Augusta, the second daughter of George III and Charlotte of Mecklenburg-Strelitz was born on 8 November 1768 at Buckingham House, London and christened Augusta Sophia on 6 December 1768, by Frederick Cornwallis, Archbishop of Canterbury, in the Great Council Chamber at St. James's Palace.
Augusta, who was considered 'the handsomest of all the Princesses', was painfully shy, and stammered when in front of people she did not know. She was educated at Kew under the supervision of Lady Charlotte Finch and Miss Planta.
In 1785, the Prince Frederick of Denmark (later King Frederick VI) indicated he wished to marry a British Princess and prefered Augusta to her older sister Charlotte. The King however, would not entertain the idea, after the treatment of his younger sister Princess Caroline Matilda by the prince's father, King Christian VII.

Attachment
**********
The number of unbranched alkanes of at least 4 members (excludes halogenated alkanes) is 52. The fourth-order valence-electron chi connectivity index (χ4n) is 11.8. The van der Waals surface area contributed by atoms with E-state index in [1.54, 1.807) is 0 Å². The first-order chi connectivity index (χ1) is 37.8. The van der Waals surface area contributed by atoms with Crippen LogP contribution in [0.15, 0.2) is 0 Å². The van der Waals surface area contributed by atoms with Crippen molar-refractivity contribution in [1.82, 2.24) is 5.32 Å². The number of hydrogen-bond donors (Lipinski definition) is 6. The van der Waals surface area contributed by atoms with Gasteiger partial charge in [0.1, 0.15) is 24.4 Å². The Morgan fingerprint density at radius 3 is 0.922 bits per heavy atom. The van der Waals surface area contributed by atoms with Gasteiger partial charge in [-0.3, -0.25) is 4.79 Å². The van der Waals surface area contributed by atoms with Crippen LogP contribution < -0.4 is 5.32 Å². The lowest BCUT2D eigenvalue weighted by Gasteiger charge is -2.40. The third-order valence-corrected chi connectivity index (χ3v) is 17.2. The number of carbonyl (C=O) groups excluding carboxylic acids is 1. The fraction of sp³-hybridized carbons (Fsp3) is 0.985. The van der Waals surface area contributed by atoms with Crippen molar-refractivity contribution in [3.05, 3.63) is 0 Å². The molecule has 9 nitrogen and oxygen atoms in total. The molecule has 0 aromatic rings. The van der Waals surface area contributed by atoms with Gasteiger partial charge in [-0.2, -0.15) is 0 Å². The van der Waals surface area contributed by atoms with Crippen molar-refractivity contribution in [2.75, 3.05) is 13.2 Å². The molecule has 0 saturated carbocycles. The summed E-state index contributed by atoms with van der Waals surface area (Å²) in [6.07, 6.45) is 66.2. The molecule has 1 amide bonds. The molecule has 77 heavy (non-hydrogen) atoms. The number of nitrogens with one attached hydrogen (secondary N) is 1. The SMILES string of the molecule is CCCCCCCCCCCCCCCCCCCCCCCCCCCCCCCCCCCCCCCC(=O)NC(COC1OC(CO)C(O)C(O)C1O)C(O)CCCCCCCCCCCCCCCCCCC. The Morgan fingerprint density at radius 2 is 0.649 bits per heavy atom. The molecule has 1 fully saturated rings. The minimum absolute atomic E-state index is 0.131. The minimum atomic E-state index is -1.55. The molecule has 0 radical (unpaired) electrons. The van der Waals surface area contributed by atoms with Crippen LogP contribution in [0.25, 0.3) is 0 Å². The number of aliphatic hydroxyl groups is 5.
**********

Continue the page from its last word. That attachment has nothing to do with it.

In 1797, Augusta received a proposal from Prince Frederick Adolf of Sweden, but her father seemed increasingly unwilling to allow his daughters to marry.
Augusta died unmarried on 22 September 1840 at Clarence House, St. James, London, and after lying in state at Frogmore, was buried at St George's Chapel, Windsor on 2 October.
Elizabeth, Landgravine of Hesse-Homburg
Princess Elizabeth was born at Buckingham House, London on 22 May 1770 and was christened in the Great Council Chamber at St. James's Palace, on 17 June 1770 by Frederick Cornwallis, Archbishop of Canterbury.